Signed into law by President Barack Obama in December 2013, the 2014 National Defense Authorization Act (NDAA) contains reforms aimed at preventing and reducing sexual assault in the military. Prudent and comprehensive, these reforms in the military justice system will take months, or even years, to bear fruit. Considered in their totality, these reforms represent the…

  • Special Report posted February 26, 2014 by The Heritage Foundation 2014 Defense Reform Handbook

    Providing for the common defense has been a complex challenge for U.S. policymakers since the first days of the Continental Congress. In particular, the Constitution assigns Congress a multitude of specified and enumerated responsibilities to meet its obligation to raise and maintain the armed forces of the United States. On the one hand, Congress bears a significant…

  • Issue Brief posted December 12, 2013 by Steven P. Bucci, Ph.D., Emil Maine Thornberry Initiative for Effective Defense Acquisition Reform Appears Promising

    Last month, Representative Mac Thornberry (R–TX) outlined his approach for reforming defense acquisition under an initiative he is leading in the House Armed Services Committee.[1] His remarks provide encouragement that this effort will result in positive reforms to the defense acquisition process that many earlier efforts, dating back decades, have failed to…

  • Special Report posted October 31, 2013 by Jim Talent, Honorable Jon Kyl A Strong and Focused National Security Strategy

    Executive Summary When President Obama took office, the armed services of the United States had already reached a fragile state. The Navy had shrunk to its smallest size since before World War I; the Air Force was smaller, and its aircraft older, than at any time since the inception of the service. The Army was stressed by years of war; according to Secretary of Defense…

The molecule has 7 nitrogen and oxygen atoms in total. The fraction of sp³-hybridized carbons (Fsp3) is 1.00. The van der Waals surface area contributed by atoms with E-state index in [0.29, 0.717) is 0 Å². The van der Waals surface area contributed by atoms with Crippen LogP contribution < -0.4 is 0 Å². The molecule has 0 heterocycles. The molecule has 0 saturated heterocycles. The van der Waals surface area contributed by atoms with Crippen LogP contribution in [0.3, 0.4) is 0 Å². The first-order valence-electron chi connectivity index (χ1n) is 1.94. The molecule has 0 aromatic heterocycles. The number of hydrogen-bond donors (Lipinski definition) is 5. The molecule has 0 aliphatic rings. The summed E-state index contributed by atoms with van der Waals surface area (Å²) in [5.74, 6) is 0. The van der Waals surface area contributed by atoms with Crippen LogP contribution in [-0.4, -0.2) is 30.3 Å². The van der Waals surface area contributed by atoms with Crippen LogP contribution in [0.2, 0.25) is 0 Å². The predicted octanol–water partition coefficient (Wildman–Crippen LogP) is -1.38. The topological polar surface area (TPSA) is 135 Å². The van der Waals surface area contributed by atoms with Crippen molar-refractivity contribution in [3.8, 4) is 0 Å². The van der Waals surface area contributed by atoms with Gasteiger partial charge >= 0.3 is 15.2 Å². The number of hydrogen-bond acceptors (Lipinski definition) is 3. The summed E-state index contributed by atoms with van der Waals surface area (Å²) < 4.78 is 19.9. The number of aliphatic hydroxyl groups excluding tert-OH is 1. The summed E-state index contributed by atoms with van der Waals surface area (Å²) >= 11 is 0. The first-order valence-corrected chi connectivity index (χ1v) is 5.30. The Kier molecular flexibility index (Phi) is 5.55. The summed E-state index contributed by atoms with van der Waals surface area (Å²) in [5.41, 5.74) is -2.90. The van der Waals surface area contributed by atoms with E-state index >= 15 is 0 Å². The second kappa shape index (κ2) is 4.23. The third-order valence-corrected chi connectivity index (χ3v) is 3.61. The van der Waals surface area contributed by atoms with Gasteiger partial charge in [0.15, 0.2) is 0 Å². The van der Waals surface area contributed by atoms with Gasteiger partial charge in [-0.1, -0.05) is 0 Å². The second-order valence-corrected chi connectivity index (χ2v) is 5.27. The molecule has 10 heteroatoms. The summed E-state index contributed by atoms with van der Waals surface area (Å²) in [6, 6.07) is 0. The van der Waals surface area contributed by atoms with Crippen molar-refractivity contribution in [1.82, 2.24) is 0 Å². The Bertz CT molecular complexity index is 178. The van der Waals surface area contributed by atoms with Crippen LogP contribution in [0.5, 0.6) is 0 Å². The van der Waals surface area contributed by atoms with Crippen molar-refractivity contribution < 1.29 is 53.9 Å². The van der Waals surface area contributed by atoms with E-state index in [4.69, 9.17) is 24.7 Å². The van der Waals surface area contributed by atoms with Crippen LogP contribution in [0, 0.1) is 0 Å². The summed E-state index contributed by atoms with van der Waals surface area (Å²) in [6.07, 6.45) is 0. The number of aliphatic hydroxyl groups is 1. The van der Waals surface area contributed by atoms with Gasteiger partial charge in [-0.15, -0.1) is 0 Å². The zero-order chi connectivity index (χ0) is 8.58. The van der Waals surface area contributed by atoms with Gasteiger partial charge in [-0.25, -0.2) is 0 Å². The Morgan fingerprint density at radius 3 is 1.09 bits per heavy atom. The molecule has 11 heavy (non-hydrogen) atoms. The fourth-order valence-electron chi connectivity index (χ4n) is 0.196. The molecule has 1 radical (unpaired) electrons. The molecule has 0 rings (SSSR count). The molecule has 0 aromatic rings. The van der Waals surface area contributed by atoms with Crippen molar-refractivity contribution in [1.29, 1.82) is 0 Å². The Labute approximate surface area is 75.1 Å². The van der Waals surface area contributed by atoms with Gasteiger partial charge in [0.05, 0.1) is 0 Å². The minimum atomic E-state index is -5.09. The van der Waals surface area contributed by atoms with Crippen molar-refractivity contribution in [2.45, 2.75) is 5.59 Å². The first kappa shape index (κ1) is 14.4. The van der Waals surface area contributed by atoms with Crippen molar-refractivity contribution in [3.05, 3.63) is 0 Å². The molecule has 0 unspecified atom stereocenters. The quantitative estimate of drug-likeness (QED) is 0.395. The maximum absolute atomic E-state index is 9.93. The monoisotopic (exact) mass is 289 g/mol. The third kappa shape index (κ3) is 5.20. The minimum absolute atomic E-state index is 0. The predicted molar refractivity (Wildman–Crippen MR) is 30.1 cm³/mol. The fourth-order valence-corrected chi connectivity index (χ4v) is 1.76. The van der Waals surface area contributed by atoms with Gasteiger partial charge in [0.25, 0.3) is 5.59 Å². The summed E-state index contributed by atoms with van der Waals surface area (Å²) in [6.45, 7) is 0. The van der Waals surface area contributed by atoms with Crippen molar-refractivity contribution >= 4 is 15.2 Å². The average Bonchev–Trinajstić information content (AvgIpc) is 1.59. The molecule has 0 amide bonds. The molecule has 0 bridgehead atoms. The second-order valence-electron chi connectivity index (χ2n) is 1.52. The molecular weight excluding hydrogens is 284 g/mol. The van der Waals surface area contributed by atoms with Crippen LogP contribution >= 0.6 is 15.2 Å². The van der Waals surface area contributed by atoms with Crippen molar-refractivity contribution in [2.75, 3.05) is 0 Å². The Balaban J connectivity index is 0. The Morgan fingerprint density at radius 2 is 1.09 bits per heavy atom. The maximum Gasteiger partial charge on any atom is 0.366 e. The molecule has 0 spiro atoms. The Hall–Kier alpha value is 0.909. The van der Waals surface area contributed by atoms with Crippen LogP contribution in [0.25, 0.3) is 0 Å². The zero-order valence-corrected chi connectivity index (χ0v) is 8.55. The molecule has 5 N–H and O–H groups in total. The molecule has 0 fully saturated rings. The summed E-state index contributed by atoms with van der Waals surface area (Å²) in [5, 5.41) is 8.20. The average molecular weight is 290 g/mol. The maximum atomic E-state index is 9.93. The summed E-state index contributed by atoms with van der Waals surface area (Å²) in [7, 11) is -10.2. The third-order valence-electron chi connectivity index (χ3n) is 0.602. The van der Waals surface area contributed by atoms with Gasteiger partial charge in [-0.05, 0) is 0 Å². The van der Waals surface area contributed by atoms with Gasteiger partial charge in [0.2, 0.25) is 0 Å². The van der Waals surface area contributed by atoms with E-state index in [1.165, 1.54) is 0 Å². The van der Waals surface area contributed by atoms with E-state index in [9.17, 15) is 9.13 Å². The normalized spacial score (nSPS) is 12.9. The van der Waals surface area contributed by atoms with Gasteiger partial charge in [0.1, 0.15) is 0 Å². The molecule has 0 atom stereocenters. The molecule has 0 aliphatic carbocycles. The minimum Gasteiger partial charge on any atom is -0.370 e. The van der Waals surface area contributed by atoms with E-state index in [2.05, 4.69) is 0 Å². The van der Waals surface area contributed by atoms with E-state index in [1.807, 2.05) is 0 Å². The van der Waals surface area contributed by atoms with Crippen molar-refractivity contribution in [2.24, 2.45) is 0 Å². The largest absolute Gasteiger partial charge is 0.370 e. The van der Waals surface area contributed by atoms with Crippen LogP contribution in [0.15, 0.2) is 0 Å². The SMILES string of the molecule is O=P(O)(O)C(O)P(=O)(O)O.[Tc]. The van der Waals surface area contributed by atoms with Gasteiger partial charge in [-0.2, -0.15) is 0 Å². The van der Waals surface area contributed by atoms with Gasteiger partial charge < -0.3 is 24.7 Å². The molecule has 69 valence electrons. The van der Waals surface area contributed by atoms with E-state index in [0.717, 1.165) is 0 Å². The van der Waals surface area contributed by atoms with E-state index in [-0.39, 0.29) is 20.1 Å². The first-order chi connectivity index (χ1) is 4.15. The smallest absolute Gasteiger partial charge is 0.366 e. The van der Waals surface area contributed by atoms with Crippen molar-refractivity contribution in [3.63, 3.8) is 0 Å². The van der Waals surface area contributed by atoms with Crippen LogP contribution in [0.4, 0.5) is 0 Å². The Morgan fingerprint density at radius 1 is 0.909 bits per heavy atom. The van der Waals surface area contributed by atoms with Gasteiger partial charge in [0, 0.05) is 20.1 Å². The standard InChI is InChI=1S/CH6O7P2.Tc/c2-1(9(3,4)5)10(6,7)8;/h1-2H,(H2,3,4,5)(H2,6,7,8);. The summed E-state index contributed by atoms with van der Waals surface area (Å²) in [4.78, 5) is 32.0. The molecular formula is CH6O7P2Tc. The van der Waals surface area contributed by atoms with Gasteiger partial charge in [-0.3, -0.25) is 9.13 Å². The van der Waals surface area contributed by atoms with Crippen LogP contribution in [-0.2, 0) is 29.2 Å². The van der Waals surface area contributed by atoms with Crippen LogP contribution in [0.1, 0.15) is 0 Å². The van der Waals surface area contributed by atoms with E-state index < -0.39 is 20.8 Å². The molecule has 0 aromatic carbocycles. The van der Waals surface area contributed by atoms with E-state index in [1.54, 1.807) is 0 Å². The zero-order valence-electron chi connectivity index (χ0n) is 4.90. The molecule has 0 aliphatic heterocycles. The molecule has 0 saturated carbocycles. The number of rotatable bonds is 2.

• Issue Brief posted September 24, 2013 by Brian Slattery, Michaela Dodge Biofuel Blunder: Navy Should Prioritize Fleet Modernization over Political Initiatives

    For the past several years, the President and Navy Secretary Ray Mabus have directed the U.S. Navy to dedicate increasingly precious budgetary resources to establish a “green fleet”—i.e., to replace conventional diesel fuel for ships with biofuels harvested from organic material. Supporters claim that instability in the fossil fuel market justifies paying more for…

  • Issue Brief posted July 23, 2013 by Paul Rosenzweig The Amash Amendment to the Department of Defense Appropriations Bill

    A proposed amendment to the pending Department of Defense appropriations bill being offered by Representative Justin Amash (R–MI) takes the wrong approach to an important question. Coming on the heels of the recent National Security Agency (NSA) scandal, the amendment would limit the federal government’s intelligence-gathering capabilities. At its core, the proposed…

  • Issue Brief posted July 15, 2013 by Baker Spring Protecting U.S. Territory Against Long-Range Missiles: Second Approach Needed

    The Department of Defense announced on July 5 that an intercept test earlier that day of the Ground-Based Midcourse Defense (GMD) missile defense system, which protects U.S. territory against long-range missiles, failed to result in a successful intercept.[1] The GMD version that was tested is the system that is already in the field; thus, this was an operational test,…

  • Issue Brief posted May 23, 2013 by Baker Spring All Three Budget Options Would Damage National Security

    The Department of Defense (DOD) is now examining three revised budget options for presentation to the President. All three would impose significant damage. This is because even the highest of the three options would shrink the portion of the economy committed to defense, shrink force structure, reduce the number of people serving in the military, impose slower increases…

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Find more work on Department of Defense